Moore underlined how important it is to keep a positive attitude and communicate well despite the heavy workload.

“A lot of people struggle with that because obviously it’s a lot of work. But I think a lot of people find a good way of communicating well and having a good attitude,” Moore said. “And that’s what helps to stay positive and be a good team member.”

Seeing how the audience responded to the production—which combined the technical and acting elements of the performance—was, in Rodriguez’s opinion, the most fulfilling part of working on the play. 

“Seeing people so fascinated and so just in awe…of the work,” Rodriguez said, “It just makes it feel worth it. We all work together to create something that helps tell the story and helps hold it along.”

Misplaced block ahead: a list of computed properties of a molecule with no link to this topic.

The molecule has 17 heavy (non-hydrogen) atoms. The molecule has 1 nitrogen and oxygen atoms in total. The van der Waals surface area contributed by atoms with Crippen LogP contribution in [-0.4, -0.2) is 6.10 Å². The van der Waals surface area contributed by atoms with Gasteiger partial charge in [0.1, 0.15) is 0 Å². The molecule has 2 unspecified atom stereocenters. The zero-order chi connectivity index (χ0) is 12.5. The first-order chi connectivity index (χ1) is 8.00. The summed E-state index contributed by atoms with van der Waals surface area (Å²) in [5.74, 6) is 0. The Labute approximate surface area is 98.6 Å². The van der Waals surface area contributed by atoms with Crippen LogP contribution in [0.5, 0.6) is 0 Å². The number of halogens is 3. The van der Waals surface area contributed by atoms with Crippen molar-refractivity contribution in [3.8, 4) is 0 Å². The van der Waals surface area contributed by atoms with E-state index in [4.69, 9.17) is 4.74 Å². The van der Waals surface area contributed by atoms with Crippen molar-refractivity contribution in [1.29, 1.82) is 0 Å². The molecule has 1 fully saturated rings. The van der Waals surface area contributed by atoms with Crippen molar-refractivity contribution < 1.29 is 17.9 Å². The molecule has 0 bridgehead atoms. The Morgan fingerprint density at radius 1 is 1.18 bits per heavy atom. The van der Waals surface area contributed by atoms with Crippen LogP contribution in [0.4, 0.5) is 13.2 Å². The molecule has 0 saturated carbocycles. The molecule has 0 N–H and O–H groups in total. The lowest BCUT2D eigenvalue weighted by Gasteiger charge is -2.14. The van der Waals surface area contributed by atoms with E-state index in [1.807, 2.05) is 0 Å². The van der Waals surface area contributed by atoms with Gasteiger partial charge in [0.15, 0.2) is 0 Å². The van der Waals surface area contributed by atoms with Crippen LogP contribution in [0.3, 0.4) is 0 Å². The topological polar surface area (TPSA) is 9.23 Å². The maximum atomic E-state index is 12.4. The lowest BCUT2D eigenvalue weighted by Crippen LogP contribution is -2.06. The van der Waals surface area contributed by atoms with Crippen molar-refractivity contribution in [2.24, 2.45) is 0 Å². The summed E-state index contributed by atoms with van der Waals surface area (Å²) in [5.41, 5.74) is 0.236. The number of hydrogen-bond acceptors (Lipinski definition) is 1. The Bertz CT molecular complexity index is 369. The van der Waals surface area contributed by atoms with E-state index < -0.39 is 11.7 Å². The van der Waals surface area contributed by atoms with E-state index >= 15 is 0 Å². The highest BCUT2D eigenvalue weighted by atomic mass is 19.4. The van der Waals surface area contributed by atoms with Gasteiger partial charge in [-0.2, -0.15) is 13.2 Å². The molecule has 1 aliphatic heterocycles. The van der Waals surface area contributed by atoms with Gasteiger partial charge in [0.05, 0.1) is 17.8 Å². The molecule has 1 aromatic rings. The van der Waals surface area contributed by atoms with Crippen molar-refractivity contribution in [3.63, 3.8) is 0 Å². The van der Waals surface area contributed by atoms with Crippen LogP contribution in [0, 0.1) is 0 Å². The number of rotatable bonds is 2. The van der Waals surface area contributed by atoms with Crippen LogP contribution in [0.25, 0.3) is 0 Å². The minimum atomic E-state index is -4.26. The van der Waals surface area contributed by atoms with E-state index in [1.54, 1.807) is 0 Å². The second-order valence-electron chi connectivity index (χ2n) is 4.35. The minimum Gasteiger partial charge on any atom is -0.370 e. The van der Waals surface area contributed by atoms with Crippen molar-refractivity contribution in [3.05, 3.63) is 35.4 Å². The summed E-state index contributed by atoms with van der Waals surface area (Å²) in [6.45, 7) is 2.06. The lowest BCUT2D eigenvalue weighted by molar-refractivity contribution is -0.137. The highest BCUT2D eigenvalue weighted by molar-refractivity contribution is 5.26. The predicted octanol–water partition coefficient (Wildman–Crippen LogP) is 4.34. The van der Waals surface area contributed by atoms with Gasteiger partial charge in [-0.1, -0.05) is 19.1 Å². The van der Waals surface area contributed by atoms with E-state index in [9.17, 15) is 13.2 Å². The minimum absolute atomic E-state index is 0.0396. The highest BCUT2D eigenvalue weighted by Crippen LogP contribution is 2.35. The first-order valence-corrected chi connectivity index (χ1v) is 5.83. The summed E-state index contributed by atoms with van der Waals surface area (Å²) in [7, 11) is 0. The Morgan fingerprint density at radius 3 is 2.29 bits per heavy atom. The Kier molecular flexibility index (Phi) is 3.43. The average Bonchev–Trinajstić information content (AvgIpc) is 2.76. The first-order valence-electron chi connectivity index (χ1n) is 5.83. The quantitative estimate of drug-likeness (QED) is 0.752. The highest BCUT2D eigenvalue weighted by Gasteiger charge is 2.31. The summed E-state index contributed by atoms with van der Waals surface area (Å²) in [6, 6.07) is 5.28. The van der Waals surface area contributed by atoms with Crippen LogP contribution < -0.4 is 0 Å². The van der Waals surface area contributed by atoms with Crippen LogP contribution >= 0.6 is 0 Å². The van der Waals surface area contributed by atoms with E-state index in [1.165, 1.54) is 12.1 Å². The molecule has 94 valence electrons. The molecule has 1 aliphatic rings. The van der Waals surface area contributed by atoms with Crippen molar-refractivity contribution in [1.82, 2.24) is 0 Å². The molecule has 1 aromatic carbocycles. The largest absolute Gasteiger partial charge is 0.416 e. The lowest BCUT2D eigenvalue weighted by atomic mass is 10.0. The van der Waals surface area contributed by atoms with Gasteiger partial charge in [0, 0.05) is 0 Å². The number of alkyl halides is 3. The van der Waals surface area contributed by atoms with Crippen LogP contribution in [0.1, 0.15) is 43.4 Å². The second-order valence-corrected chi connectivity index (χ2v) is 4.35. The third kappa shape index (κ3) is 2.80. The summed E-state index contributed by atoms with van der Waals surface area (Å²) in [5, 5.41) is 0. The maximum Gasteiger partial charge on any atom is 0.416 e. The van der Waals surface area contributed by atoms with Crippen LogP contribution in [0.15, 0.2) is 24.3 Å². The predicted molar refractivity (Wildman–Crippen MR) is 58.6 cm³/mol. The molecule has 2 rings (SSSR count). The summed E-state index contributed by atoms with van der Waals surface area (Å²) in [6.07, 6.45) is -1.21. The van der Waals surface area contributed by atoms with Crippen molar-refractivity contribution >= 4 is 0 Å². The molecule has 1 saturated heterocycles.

More to Discover
About the Contributor
Alexis Levin
Alexis Levin, Social Media Manager
Hey Warriors! I am incredibly excited to be Social Media Director this year! My goal is to boost the Golden Arrow’s Instagram account engagement and alert the Woodbridge community about the newspaper’s articles and events (in an aesthetically pleasing fashion). I am also a staff writer this year, as I have always been interested in writing and learning about the world around me. When I’m not posting on Instagram or writing articles for the Golden Arrow, you can find me baking, studying, hanging out with my friends/family/cats, playing guitar, at the gym, and thrifting.